Some Species' Populations Are Growing
December 22, 2000
Curbs on hunting have allowed some animal populations to spread into areas where they aren't wanted.
- The bear population has soared in 20 states, and wildlife managers say hunts are the only way to control them.
- Colorado's elk herds, booming because of hunting limits and a lack of predators, are trampling tundra and pristine meadows in Rocky Mountain National Park and elsewhere.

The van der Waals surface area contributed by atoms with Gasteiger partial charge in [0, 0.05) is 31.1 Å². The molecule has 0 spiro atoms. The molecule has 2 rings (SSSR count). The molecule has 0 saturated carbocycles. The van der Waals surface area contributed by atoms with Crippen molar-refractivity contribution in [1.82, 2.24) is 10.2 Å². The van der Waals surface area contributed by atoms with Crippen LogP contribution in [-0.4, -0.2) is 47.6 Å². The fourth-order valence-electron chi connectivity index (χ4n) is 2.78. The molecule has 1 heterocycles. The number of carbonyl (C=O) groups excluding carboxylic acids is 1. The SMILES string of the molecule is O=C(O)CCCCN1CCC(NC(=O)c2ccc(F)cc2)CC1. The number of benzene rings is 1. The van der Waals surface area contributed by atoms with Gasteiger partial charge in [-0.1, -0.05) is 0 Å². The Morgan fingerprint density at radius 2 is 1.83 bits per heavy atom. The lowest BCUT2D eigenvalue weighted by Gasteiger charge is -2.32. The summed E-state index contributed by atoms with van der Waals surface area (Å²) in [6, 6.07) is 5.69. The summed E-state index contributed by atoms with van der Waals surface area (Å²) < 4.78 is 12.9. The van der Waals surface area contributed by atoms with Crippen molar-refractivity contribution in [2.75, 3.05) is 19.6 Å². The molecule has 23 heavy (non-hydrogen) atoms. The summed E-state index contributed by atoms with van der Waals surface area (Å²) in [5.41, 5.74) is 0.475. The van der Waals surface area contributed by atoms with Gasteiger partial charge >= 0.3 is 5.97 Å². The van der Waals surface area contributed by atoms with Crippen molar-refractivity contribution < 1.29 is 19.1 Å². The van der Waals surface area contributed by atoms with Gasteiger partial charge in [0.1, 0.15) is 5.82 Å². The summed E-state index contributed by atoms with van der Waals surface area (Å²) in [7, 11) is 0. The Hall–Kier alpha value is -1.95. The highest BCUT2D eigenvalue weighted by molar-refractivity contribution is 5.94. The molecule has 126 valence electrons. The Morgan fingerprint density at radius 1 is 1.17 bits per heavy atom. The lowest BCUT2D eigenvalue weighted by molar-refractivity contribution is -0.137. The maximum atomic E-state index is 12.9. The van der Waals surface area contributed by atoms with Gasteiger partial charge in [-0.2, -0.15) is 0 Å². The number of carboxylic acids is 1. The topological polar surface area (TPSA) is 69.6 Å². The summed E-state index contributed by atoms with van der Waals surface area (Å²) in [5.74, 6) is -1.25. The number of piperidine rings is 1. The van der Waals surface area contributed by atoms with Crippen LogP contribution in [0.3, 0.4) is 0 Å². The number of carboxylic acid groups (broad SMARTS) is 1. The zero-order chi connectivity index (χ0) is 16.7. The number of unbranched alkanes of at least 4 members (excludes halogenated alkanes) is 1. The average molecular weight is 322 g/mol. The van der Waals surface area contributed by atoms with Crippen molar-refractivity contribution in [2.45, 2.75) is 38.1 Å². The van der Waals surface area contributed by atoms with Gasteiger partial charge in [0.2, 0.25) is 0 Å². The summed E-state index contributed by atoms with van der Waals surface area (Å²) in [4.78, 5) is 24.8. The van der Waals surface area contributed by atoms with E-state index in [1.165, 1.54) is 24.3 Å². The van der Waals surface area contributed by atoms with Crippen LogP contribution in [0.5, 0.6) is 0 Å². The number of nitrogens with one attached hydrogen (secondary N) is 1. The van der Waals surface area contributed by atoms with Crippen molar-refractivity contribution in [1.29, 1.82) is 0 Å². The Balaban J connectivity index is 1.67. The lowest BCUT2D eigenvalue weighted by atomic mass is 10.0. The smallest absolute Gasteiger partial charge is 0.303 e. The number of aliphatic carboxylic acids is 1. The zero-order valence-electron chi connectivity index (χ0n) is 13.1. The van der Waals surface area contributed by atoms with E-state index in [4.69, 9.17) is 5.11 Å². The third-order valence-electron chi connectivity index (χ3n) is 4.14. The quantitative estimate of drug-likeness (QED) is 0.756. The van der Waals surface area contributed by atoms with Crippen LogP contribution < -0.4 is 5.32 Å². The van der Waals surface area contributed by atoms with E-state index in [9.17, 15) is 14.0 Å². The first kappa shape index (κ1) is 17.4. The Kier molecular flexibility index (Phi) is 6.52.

- In parts of the Northeast, moose are so numerous they're destroying sensitive riverbanks - except in Maine, where voters defeated a moose-hunting ban in 1982.
- In the Northwest, sea lions are voracious consumers of endangered salmon and steelhead, but they're protected by federal law.
Similar problems are connected with beavers in Massachusetts, cormorants on the Gulf Coast, coyotes and golden eagles in the West and mountain lions, which are so plentiful in California they threaten to kill off endangered bighorn sheep in the Sierra Nevada.
Source: John Ritter, "Hunters' Clout is Waning," USA Today, December 22, 2000.
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